Wage growth across the manufacturing industry is more pronounced than in other parts of the economy, inspiring hopes amongst a disillusioned public that this could have a knock on effect onto different sectors of the economy.
In what could be termed as a hangover from the financial crisis, wage growth has stagnated in real terms for years now, with data from the Office for National Statistics (ONS) for the second quarter showing that wages were lagging almost 3 times behind inflation.
However, fresh research from manufacturersí association, EEF, showed that pay rises at industrial firms are outstripping inflation by 2.6% in the first half of this year. As pay rises increase in the manufacturing sector, pay deferments and freezes are falling, depicting a contrasting image to the wider economy. ìManufacturing pay continues to run ahead of the wider economy with signs that the pressure on household budgets, at least for employees in industry, is starting to unwind,î said Lee Hopley, chief economist at EEF.
Although wage growth has been slowing now for years, the ONSí most recent findings showed that wage growth had fallen, by 0.2% in terms of average weekly earnings, for the first time since 2009. This was made all the more discomforting by the rising employment levels, and the growing disparity between company chiefs and their employees pay, with both factors indicating a surge in unfairly cheap labour, which impacts on householdsí ability to cope with rising bills and housing costs.
However, the report from EEF challenges this perspective, showing the appreciation, in monetary terms, employers in the manufacturing sector are showing their employees for assisting them through the turmoil which ensued following the 2008 financial crisis. Mr Hopley stated: ìAfter many challenging years, manufacturers are also now literally paying their employees back for their support to keep jobs and businesses going.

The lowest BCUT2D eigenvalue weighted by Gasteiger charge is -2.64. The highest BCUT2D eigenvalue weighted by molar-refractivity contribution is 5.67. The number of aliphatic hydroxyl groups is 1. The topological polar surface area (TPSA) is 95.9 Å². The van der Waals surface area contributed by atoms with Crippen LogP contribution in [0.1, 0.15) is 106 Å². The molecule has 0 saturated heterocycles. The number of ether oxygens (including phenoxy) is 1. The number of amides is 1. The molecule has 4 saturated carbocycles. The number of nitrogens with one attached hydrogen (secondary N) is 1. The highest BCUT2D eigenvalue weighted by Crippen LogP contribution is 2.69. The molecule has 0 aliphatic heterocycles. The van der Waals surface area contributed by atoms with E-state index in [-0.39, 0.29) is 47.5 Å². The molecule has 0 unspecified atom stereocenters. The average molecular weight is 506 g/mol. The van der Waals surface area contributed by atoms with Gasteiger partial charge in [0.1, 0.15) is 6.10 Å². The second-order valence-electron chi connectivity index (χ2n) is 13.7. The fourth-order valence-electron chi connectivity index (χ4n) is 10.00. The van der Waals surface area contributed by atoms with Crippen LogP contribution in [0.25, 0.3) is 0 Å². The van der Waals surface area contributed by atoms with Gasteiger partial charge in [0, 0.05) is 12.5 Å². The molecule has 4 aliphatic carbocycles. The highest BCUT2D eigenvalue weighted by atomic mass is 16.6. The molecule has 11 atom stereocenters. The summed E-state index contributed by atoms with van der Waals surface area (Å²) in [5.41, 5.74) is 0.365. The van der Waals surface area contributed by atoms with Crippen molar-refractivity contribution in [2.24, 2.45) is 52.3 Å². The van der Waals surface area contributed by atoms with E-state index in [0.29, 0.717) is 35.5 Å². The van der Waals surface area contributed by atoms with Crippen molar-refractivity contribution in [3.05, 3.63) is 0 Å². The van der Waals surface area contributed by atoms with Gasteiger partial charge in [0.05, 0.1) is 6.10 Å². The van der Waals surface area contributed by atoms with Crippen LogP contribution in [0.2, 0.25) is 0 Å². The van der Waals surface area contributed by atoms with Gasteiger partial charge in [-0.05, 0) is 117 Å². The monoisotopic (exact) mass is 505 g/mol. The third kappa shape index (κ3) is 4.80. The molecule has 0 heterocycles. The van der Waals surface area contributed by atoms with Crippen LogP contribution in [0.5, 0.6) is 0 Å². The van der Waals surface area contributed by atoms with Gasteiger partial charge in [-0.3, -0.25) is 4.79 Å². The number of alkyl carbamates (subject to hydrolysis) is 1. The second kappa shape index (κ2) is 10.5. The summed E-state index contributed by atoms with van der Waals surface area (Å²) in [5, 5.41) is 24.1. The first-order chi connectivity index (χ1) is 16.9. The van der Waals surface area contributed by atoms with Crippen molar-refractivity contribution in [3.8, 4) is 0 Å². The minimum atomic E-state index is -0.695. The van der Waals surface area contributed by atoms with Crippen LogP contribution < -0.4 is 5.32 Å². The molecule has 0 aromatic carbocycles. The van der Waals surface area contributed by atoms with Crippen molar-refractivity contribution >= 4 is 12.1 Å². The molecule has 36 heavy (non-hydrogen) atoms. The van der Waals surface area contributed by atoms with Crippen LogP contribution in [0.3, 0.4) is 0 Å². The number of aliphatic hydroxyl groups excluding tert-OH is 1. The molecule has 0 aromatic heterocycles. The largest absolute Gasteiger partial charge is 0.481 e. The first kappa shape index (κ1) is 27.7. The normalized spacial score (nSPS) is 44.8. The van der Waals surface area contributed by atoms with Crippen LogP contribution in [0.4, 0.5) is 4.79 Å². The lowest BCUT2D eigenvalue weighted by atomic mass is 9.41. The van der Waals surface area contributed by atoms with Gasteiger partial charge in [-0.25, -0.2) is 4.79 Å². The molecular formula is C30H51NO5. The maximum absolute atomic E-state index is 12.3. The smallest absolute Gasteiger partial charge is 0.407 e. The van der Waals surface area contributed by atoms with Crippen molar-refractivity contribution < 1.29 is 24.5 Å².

ìBusiness across the sector has clearly been on the up, but affordability will remain a key consideration in future pay deals as manufacturers grow in confidence that the recovery is secure.î Mr Hopley goes on to bemoan the lack of skilled workers available in the manufacturing sector, and notes that employers are reacting to this reality by paying their trusted, experienced staff top dollar for their services, in the hope that this will help retain said workers whilst enticing new accomplished additions.
Potential Impact on Interest Rates:
This positive outlook on wage growth will be of interest to the BoEís Monetary Policy Committee, which will decide the timing of the much anticipated interest rate rise from its current low level.
Mark Carney recently noted that wage growth across the economy had been inadequate, especially when falling unemployment is taken into consideration. However, the MPC failed to show unanimity over their decision to not raise interest rates, with 2 members voting yes, due to their belief that improvements in the labour market could increase inflationary forces, sparking wage rises in line with inflation.
Perturbingly, Ben Broadbent, deputy governor at the BoE, said over the weekend that low wage growth could become an irrefutable facet of the economy over the coming years, yielding a period of ìlow productivity growthî.
No indication has yet been given to the exact timing of an interest rate hike, but business secretary Vince Cable has asserted that although we are entering a period of economic growth, the UK is still on ëlife supportí in economic terms.
The Consumer Price Index fell by 0.3% in July, to 1.6%.